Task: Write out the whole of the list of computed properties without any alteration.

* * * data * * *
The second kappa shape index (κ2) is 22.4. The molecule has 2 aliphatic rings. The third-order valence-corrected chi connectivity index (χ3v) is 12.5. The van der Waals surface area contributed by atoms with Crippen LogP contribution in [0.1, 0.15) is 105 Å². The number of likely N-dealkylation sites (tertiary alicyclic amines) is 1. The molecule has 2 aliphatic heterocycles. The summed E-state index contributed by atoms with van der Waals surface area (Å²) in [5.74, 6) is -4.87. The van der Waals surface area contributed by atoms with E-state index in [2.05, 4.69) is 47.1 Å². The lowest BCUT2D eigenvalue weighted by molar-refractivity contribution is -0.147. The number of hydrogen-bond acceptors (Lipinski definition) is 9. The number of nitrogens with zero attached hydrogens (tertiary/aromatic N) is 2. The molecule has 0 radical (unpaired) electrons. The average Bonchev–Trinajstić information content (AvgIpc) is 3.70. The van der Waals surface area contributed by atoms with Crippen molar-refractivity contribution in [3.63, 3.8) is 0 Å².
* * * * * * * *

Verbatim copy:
The second kappa shape index (κ2) is 22.4. The molecule has 2 aliphatic rings. The third-order valence-corrected chi connectivity index (χ3v) is 12.5. The van der Waals surface area contributed by atoms with Crippen LogP contribution in [0.1, 0.15) is 105 Å². The number of likely N-dealkylation sites (tertiary alicyclic amines) is 1. The molecule has 2 aliphatic heterocycles. The summed E-state index contributed by atoms with van der Waals surface area (Å²) in [5.74, 6) is -4.87. The van der Waals surface area contributed by atoms with E-state index in [2.05, 4.69) is 47.1 Å². The lowest BCUT2D eigenvalue weighted by molar-refractivity contribution is -0.147. The number of hydrogen-bond acceptors (Lipinski definition) is 9. The number of nitrogens with zero attached hydrogens (tertiary/aromatic N) is 2. The molecule has 0 radical (unpaired) electrons. The average Bonchev–Trinajstić information content (AvgIpc) is 3.70. The van der Waals surface area contributed by atoms with Crippen molar-refractivity contribution in [3.63, 3.8) is 0 Å².